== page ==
Posted September 22nd, 2010 in Uncategorized by Jeff Bentoff

I normally advise clients to be cooperative with reporters. They have a job to do. You won’t like every story, but you’ll like them even less if you stiff the writer. When they contact you, engage. You decide how to respond, but acknowledge their questions and say what you can.

Sounds good, but one modern genius (no irony intended – he really is a genius) seems to disagree. Apple chief Steve Jobs (and his company) regularly rebuffs reporters until he needs them. Then, when he calls, they gather like a flock of birds going for bread crumbs. And they sing his praises.

How does that work? I guess you have to design amazing products, be a leader in your field, not care what reporters write about you and be Steve Jobs.

An example of this less-than-cooperative attitude toward media is this student journalist’s alleged and fascinating email exchange with Jobs over how Apple’s PR department had been ignoring her inquiries.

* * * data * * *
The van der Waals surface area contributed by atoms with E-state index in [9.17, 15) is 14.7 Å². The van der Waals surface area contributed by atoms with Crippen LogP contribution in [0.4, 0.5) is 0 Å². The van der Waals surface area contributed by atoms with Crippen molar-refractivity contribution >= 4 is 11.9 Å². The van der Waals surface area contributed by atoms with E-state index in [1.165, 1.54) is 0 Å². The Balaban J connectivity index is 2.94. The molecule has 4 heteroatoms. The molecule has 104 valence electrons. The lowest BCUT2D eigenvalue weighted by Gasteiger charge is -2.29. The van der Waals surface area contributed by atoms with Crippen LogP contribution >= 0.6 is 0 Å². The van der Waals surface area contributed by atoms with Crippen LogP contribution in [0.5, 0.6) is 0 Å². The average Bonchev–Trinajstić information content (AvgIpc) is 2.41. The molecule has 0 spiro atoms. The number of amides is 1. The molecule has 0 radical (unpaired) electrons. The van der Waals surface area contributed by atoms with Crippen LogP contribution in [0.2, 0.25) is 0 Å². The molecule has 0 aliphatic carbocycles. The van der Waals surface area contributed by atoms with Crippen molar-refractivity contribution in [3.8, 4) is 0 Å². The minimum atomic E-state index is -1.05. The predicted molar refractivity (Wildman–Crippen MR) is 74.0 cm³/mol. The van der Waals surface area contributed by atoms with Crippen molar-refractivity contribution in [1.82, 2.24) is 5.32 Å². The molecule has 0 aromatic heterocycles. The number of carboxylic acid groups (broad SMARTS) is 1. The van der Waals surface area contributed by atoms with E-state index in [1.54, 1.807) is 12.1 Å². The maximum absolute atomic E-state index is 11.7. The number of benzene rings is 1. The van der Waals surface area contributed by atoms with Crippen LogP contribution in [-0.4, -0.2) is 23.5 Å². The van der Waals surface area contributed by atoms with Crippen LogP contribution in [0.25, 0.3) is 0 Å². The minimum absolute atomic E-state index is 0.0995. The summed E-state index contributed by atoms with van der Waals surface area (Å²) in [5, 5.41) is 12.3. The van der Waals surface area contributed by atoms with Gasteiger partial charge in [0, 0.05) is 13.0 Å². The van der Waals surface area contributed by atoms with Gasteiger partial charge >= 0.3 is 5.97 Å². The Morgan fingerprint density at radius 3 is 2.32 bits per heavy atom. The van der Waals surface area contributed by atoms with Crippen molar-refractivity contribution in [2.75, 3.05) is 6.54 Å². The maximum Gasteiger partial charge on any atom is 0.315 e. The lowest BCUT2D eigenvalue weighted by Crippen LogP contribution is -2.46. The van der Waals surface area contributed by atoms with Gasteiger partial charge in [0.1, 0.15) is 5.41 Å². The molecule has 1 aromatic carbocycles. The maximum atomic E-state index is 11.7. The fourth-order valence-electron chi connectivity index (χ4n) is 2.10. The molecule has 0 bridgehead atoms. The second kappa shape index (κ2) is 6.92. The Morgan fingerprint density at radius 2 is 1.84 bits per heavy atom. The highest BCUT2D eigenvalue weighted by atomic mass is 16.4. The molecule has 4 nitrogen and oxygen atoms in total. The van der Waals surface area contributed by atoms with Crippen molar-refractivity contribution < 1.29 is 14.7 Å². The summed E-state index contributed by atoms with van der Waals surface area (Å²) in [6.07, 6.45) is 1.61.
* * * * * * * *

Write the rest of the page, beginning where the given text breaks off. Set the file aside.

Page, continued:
This approach really shouldn’t work, but then again, you and I are not Steve Jobs.

“It’s just a blogger, who cares…?”

Posted September 16th, 2010 in Uncategorized by Jeff Bentoff

So you think you can ignore blogs and that the only tweets that matter are those you hear when you’re watching birds. You think that only the mainstream media matters.

Even if nothing matters but traditional media – and that’s not the case! – new media can and does influence what you read in the paper or see on the TV news.

A couple of recent examples come courtesy of NPR’s great On The Media program.

Example one involves posts by New Orleans citizen journalist Karen Gadbois, on her blog, The Lens. Gadbois did her own investigation that showed the city was paying for rehab work after Hurricane Katrina that wasn’t being done. And then she blogged about it. The posts got attention of NOLA’s daily paper, The Times-Picayune, and those stories led to a federal investigation.

Get used to it. A good traditional reporter these days won’t ignore a blog posting that could serve as a lead. Hopefully mainstream reporters will check the facts on their own. But good reporters look everywhere for leads, and blog posts are becoming a rich source.

Speaking of checking the facts, Washington Post sportswriter Mike Wise got suspended for a month for posting a blatantly false report on Twitter. Why’d he do it? He said to show that other reporters don’t always check what they read on Twitter and that they just distribute (“re-tweet,” as the kids say) whatever they see.